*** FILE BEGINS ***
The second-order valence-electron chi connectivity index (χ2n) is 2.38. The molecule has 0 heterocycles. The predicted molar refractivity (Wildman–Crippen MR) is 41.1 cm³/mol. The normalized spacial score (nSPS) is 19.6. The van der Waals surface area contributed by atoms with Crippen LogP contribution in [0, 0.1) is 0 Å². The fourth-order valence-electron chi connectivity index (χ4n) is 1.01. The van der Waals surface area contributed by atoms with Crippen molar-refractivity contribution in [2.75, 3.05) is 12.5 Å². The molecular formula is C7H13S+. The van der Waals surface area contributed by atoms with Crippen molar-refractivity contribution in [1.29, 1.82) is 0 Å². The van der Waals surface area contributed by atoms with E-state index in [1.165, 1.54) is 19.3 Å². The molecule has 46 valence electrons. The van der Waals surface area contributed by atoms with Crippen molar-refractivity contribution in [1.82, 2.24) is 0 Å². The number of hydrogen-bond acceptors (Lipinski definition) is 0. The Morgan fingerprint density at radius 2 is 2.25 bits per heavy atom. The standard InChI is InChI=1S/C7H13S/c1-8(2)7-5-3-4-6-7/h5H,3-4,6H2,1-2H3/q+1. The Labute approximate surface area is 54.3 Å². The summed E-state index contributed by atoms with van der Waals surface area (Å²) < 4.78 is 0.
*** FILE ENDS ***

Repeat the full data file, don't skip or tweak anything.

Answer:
The second-order valence-electron chi connectivity index (χ2n) is 2.38. The molecule has 0 heterocycles. The predicted molar refractivity (Wildman–Crippen MR) is 41.1 cm³/mol. The normalized spacial score (nSPS) is 19.6. The van der Waals surface area contributed by atoms with Crippen LogP contribution in [0, 0.1) is 0 Å². The fourth-order valence-electron chi connectivity index (χ4n) is 1.01. The van der Waals surface area contributed by atoms with Crippen molar-refractivity contribution in [2.75, 3.05) is 12.5 Å². The molecular formula is C7H13S+. The van der Waals surface area contributed by atoms with Crippen molar-refractivity contribution in [1.29, 1.82) is 0 Å². The van der Waals surface area contributed by atoms with E-state index in [1.165, 1.54) is 19.3 Å². The molecule has 46 valence electrons. The van der Waals surface area contributed by atoms with Crippen molar-refractivity contribution in [1.82, 2.24) is 0 Å². The number of hydrogen-bond acceptors (Lipinski definition) is 0. The Morgan fingerprint density at radius 2 is 2.25 bits per heavy atom. The standard InChI is InChI=1S/C7H13S/c1-8(2)7-5-3-4-6-7/h5H,3-4,6H2,1-2H3/q+1. The Labute approximate surface area is 54.3 Å². The summed E-state index contributed by atoms with van der Waals surface area (Å²) < 4.78 is 0.